'Tax Credit Bombshell To Cost Families £500'

Up to a million families each stand to lose an average of £511 a year under tax and benefit changes, according to research.

Anti-poverty campaigners dubbed the start of the financial year Bad Friday, warning cuts totalling more than £2bn were taking effect over the Easter weekend.

Shadow chancellor Ed Balls said the impact calculated by the Institute for Fiscal Studies (IFS) was proof of a "tax credits bombshell" with up to a million households losing eligibility entirely.

Mr Balls said the IFS figures revealed a "bombshell".

"Families on middle and low incomes are this weekend facing a tax credits bombshell from David Cameron and George Osborne," he said.

"For all the Government's talk about increasing the personal allowance, these independent figures show that while they may be giving with one hand they are taking much more away with the other."

Labour pointed to Government figures suggesting more than 850,000 families stood to lose their child tax credit - worth around £545 per year - from the start of the financial year.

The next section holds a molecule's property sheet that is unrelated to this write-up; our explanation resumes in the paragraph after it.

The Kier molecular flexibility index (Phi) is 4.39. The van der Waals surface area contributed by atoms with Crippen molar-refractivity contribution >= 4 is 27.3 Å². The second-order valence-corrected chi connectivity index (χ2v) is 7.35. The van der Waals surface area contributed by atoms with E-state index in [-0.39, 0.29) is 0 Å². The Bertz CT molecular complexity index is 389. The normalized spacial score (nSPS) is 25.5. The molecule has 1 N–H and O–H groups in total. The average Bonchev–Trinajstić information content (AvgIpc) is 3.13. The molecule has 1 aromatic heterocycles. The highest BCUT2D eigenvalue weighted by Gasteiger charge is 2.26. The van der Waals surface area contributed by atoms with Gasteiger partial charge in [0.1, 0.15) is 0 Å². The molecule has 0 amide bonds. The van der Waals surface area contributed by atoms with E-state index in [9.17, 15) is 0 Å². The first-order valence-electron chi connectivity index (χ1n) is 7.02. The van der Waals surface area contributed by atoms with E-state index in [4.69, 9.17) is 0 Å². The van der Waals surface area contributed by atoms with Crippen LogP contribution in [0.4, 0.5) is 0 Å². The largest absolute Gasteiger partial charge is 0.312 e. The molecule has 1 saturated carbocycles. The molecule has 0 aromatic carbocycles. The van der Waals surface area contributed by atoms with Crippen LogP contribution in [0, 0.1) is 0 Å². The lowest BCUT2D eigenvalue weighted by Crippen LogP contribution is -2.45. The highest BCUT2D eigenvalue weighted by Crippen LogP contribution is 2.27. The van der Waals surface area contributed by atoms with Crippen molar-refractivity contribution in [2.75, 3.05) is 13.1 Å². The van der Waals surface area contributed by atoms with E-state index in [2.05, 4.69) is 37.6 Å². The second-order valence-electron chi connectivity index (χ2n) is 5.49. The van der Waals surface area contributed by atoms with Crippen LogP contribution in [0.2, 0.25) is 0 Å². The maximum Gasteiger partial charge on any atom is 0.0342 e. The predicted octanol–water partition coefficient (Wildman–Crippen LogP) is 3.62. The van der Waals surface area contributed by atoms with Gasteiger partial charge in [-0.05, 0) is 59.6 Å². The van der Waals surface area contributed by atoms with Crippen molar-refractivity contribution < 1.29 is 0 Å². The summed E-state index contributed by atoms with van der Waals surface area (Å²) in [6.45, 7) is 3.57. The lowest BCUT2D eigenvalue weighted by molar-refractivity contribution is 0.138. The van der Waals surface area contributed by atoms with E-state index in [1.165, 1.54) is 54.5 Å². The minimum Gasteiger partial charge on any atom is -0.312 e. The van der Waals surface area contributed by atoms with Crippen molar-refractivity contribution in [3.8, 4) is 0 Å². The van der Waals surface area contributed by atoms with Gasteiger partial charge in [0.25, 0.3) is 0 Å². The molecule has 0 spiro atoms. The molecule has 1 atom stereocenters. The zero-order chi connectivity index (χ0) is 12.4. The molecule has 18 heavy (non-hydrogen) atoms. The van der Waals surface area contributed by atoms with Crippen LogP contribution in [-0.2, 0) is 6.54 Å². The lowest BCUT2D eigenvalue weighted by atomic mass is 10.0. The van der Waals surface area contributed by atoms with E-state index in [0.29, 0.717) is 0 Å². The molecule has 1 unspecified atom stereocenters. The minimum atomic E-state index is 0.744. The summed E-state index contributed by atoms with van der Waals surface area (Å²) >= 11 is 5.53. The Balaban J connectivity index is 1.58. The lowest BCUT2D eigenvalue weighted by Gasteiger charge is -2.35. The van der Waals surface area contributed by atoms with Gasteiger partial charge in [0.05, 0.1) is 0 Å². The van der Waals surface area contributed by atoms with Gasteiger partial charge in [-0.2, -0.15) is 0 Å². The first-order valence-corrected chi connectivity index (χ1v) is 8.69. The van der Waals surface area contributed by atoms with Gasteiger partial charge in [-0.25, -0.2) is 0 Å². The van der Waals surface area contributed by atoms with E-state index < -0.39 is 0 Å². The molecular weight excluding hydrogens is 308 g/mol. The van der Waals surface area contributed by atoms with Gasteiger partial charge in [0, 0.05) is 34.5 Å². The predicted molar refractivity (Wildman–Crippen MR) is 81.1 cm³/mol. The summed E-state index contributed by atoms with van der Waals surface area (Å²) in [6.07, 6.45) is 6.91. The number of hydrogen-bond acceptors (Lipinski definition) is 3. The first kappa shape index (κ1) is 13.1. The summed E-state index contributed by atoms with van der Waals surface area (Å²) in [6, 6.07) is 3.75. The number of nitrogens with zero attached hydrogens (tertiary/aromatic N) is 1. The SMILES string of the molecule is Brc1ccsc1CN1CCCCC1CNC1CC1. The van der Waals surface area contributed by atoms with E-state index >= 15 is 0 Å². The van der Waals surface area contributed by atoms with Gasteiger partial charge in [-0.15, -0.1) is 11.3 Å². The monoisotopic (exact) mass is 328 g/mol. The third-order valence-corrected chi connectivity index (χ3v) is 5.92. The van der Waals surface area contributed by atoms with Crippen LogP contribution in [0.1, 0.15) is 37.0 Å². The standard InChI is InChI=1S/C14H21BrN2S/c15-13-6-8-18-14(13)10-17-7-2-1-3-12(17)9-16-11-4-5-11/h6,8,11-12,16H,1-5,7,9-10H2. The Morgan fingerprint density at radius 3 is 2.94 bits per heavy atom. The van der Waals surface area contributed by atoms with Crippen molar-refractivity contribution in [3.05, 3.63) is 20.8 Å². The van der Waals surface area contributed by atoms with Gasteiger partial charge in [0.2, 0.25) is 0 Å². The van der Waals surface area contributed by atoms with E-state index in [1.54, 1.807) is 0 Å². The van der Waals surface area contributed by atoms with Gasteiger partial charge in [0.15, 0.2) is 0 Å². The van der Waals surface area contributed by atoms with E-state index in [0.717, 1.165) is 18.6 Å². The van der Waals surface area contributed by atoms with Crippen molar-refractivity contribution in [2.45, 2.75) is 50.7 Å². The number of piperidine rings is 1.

Another 212,000 couples on less than £17,000 a year would lose working tax credit unless they were able to increase their hours of employment, the opposition said.

Child Poverty Action Group chief executive Alison Garnham said: "Some of the poorest working families will lose thousands of pounds from their annual income, leaving them in a desperate struggle to pay for basics like groceries, clothes and household bills."

As political sniping continued over the effects of last month's Budget, the Treasury retorted by claiming the average household would be £6.50 a week better off.

More than 15 times as many would see an improvement to their finances than would be worse-off thanks to an increase in income tax allowances, Economic Secretary Chloe Smith said.

"We're taking millions out of tax altogether by raising the personal allowance, which will put up to £126 cash back in people's pockets," she said.

"The basic state pension is also going up by its largest-ever cash sum and there are increases in most other benefits."